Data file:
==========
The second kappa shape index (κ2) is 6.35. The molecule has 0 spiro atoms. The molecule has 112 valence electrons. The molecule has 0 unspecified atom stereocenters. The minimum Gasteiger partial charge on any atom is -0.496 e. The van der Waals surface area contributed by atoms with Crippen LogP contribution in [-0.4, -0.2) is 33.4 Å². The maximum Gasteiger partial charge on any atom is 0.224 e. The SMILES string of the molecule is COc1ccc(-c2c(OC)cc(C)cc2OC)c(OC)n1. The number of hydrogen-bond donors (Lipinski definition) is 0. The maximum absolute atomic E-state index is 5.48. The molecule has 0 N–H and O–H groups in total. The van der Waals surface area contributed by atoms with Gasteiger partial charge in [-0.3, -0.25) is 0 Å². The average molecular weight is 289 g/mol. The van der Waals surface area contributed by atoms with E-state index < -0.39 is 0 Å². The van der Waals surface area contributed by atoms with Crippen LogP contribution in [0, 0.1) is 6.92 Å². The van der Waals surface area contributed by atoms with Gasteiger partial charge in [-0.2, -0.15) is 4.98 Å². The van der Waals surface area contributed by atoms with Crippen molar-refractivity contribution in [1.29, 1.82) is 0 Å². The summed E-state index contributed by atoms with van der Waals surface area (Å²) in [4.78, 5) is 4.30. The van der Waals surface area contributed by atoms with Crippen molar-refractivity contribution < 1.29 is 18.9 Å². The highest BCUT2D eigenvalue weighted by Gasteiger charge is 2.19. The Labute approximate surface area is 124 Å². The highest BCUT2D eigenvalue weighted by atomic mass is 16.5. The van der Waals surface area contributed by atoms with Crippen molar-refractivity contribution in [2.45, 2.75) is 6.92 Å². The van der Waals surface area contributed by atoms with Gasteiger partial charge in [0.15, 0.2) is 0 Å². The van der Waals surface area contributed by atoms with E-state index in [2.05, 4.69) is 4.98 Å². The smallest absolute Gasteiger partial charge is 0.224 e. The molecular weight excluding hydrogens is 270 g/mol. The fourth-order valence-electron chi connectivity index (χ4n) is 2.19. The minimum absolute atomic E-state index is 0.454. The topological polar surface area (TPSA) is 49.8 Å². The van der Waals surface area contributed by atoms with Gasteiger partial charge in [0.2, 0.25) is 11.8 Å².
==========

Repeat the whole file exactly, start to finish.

The second kappa shape index (κ2) is 6.35. The molecule has 0 spiro atoms. The molecule has 112 valence electrons. The molecule has 0 unspecified atom stereocenters. The minimum Gasteiger partial charge on any atom is -0.496 e. The van der Waals surface area contributed by atoms with Crippen LogP contribution in [-0.4, -0.2) is 33.4 Å². The maximum Gasteiger partial charge on any atom is 0.224 e. The SMILES string of the molecule is COc1ccc(-c2c(OC)cc(C)cc2OC)c(OC)n1. The number of hydrogen-bond donors (Lipinski definition) is 0. The maximum absolute atomic E-state index is 5.48. The molecule has 0 N–H and O–H groups in total. The van der Waals surface area contributed by atoms with Gasteiger partial charge in [-0.3, -0.25) is 0 Å². The average molecular weight is 289 g/mol. The van der Waals surface area contributed by atoms with E-state index < -0.39 is 0 Å². The van der Waals surface area contributed by atoms with Crippen LogP contribution in [0, 0.1) is 6.92 Å². The van der Waals surface area contributed by atoms with Gasteiger partial charge in [-0.2, -0.15) is 4.98 Å². The van der Waals surface area contributed by atoms with Crippen molar-refractivity contribution in [1.29, 1.82) is 0 Å². The summed E-state index contributed by atoms with van der Waals surface area (Å²) in [4.78, 5) is 4.30. The van der Waals surface area contributed by atoms with Crippen molar-refractivity contribution < 1.29 is 18.9 Å². The highest BCUT2D eigenvalue weighted by Gasteiger charge is 2.19. The Labute approximate surface area is 124 Å². The highest BCUT2D eigenvalue weighted by atomic mass is 16.5. The van der Waals surface area contributed by atoms with Crippen molar-refractivity contribution in [2.45, 2.75) is 6.92 Å². The van der Waals surface area contributed by atoms with Gasteiger partial charge in [0.15, 0.2) is 0 Å². The van der Waals surface area contributed by atoms with E-state index in [2.05, 4.69) is 4.98 Å². The smallest absolute Gasteiger partial charge is 0.224 e. The molecular weight excluding hydrogens is 270 g/mol. The fourth-order valence-electron chi connectivity index (χ4n) is 2.19. The minimum absolute atomic E-state index is 0.454. The topological polar surface area (TPSA) is 49.8 Å². The van der Waals surface area contributed by atoms with Gasteiger partial charge in [0.2, 0.25) is 11.8 Å².